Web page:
54 new self-propelled forage harvesters have been registered in Ireland so far this year (up to the end of May). That’s according to data compiled by the Farm Tractor & Machinery Trade Association (FTMTA).

Given the time of year (i.e. the fact that the grass silage season is already well underway), it’s unlikely that many (if any) further machines will be registered during the remainder of this year.

In any case, the figure is already the highest for many years. Is this a reflection of growing dairy herds and, thus, increased workloads for agricultural contractors?

In contrast, just 35 new self-propelled forage harvesters were registered during the entirety of last year (2018).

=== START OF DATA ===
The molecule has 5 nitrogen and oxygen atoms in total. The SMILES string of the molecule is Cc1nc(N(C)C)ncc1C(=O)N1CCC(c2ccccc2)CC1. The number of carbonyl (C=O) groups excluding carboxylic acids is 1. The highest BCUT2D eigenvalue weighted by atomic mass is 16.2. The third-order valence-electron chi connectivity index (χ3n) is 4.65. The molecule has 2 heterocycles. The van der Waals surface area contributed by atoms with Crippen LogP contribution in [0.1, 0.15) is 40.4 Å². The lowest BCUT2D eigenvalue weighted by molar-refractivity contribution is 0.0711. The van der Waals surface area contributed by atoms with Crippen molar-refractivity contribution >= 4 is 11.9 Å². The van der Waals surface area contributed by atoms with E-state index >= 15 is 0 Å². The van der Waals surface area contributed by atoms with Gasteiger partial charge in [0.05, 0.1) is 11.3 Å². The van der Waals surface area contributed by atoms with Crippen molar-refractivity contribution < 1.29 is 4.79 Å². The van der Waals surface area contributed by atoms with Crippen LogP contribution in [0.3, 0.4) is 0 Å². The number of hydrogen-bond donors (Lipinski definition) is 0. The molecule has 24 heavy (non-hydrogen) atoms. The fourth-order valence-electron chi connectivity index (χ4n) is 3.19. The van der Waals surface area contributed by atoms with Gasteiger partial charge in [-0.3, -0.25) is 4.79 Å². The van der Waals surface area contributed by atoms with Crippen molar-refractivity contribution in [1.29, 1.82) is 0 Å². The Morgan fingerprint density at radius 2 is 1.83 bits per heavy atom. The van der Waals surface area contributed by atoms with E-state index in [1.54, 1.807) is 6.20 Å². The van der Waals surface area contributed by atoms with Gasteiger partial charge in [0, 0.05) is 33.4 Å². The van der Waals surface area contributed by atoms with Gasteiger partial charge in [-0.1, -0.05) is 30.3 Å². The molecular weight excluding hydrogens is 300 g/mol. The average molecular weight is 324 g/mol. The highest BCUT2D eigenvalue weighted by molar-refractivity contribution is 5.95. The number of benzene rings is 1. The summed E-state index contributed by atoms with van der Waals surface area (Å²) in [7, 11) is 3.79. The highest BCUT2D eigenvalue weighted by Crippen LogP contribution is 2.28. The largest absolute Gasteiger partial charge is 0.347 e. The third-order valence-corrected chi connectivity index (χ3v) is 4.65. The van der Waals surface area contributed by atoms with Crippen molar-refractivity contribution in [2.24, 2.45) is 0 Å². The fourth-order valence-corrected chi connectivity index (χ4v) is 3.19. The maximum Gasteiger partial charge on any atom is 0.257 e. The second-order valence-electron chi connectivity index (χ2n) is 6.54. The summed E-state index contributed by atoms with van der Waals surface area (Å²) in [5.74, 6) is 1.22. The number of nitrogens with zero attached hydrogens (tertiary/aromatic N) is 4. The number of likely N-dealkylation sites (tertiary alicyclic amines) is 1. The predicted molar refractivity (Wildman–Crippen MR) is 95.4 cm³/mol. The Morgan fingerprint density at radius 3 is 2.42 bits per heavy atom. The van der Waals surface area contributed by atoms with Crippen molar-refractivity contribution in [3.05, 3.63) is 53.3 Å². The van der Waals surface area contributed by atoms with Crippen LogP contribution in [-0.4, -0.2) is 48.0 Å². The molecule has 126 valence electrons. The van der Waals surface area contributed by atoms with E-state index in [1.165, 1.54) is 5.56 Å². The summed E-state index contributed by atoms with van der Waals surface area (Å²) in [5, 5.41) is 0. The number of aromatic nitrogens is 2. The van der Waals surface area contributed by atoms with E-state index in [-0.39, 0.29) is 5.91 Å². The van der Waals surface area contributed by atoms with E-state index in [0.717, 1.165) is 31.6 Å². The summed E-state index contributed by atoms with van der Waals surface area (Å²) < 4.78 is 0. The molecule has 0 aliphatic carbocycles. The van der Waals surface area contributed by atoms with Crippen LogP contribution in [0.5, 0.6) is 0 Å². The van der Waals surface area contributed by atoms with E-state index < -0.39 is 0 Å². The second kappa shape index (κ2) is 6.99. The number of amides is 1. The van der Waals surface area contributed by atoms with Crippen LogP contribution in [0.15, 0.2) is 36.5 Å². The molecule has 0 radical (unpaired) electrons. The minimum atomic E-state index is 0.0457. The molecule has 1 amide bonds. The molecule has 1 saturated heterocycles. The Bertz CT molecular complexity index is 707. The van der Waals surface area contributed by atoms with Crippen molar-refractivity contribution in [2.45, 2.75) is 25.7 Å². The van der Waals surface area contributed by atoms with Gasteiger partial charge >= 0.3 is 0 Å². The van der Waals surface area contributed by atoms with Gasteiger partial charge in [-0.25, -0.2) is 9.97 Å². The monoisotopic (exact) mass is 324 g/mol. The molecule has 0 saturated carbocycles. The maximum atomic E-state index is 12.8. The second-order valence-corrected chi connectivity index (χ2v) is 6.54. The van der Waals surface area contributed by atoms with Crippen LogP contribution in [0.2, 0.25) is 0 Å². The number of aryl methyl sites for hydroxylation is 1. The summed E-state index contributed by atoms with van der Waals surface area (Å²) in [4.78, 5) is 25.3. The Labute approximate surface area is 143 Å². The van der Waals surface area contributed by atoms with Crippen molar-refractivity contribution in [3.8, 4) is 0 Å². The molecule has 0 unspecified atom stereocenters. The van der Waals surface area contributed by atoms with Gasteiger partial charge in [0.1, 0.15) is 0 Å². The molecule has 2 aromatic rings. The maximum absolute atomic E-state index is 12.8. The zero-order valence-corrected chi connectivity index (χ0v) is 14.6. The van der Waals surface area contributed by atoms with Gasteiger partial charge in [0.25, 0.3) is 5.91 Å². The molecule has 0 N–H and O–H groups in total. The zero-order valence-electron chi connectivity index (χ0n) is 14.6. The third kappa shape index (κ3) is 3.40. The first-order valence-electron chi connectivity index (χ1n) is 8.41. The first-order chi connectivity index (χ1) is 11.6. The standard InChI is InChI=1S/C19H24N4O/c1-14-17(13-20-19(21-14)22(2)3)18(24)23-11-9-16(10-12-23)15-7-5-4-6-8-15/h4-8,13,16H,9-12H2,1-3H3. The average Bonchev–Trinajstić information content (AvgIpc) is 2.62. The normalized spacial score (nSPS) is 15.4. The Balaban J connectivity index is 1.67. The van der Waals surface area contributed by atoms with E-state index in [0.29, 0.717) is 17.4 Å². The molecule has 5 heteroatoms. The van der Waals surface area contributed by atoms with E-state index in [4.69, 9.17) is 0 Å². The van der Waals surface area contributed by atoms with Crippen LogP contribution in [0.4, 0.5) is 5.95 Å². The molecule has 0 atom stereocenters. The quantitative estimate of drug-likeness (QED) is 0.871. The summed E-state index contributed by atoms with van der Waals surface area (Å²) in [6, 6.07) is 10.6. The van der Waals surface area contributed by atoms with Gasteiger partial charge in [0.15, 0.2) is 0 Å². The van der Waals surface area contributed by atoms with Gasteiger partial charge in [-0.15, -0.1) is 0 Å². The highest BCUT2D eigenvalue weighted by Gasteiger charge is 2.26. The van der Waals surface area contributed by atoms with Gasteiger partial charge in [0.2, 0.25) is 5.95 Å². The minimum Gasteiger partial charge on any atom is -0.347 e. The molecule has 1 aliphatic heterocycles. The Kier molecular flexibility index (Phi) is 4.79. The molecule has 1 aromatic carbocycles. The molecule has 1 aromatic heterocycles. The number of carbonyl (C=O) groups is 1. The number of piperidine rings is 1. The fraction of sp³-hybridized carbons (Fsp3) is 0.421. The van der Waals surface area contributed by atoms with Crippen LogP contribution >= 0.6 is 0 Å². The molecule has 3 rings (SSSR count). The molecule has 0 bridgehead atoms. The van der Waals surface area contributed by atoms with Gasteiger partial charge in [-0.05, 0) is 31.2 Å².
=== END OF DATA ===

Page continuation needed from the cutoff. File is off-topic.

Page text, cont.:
Image source: Shane Casey

Between 2015 and 2017, sales figures varied between the low-to-high thirties. Looking further back, between 2012 and 2014, sales numbers bounced around the low-to-mid twenties.

This table (below) shows the data more clearly:

Data source: FTMTA

Global sales

Interestingly, the total global market for self-propelled forage harvesters (of all makes/brands) is now believed to be in the region of 3,000 machines per year.

Claas is still the top-selling manufacturer of self-propelled forage harvesters around the globe. John Deere is also a significant contender worldwide.

However, it’s believed that Krone’s current production output – circa 320 machines per year – is now similar to (or even higher than) New Holland.

Meanwhile, Fendt is striving to amass a following for its machines.

Elsewhere, it’s believed that upwards of 300 self-propelled forage harvesters are built by Eastern Bloc manufacturers such as Rostselmash and Gomselmash.